Sunday, February 14, 2010

Valentines Day: Global, Local, Forbidden

Valentines a global holiday? Really? I knew it was celebrated in France. In Hong Kong I’ve shared a special Valentines dinner with friends and seen couples strolling through the shopping malls, arms linked. Each woman was carrying a large bouquet of flowers. Florists in these centers hope that Valentines Day falls on a weekday, because clients will order flowers to be sent to friends, sweethears in offices in adjacent buildings.

But it isn’t a celebration limited to the US, France and Hong Kong. Thanks to Chris writing at, we are reminded that this is a global event. I learned form his post that in Denmark people send pressed white flowers called Snowdrops and that in Japan on February 14 women give presents to men. Their day comes on March 14 when it’s expected that men will reciprocate. In Taiwan the number of roses given has special significance (11 means “a favorite, and 108 “marry me") and for South Africa, the holiday brings tourists to the beaches.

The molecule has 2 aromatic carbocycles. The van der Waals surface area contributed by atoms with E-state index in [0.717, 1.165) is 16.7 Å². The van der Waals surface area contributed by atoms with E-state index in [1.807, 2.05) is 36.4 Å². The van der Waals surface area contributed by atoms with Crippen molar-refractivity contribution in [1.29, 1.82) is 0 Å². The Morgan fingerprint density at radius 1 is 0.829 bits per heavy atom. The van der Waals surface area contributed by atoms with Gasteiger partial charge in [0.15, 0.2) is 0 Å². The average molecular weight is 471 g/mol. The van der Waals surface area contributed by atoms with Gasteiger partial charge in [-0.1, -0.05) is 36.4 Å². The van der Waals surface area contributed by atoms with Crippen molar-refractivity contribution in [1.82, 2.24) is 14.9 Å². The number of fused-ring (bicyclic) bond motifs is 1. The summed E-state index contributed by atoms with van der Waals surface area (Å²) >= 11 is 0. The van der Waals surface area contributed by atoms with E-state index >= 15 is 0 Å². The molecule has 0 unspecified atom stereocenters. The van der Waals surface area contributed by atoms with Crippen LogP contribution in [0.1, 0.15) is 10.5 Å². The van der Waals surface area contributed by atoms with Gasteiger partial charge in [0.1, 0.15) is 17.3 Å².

Yet not every country celebrates with enthusiasm. In India there may be protests against this Western holiday and in Saudi Arabia celebration is banned. According to the Los Angeles Times writer Meris Lutz ( Valentines Day is “outlawed as a pagan holiday”.

This holiday often seems to be something created by the people who sell us greeting cards, its origins lost in a barrage of commercial messages. Yet, depending on where you are, the meaning is transformed, the celebratory activities varied.

Valentines Day – Global. Local. Sometimes forbidden.

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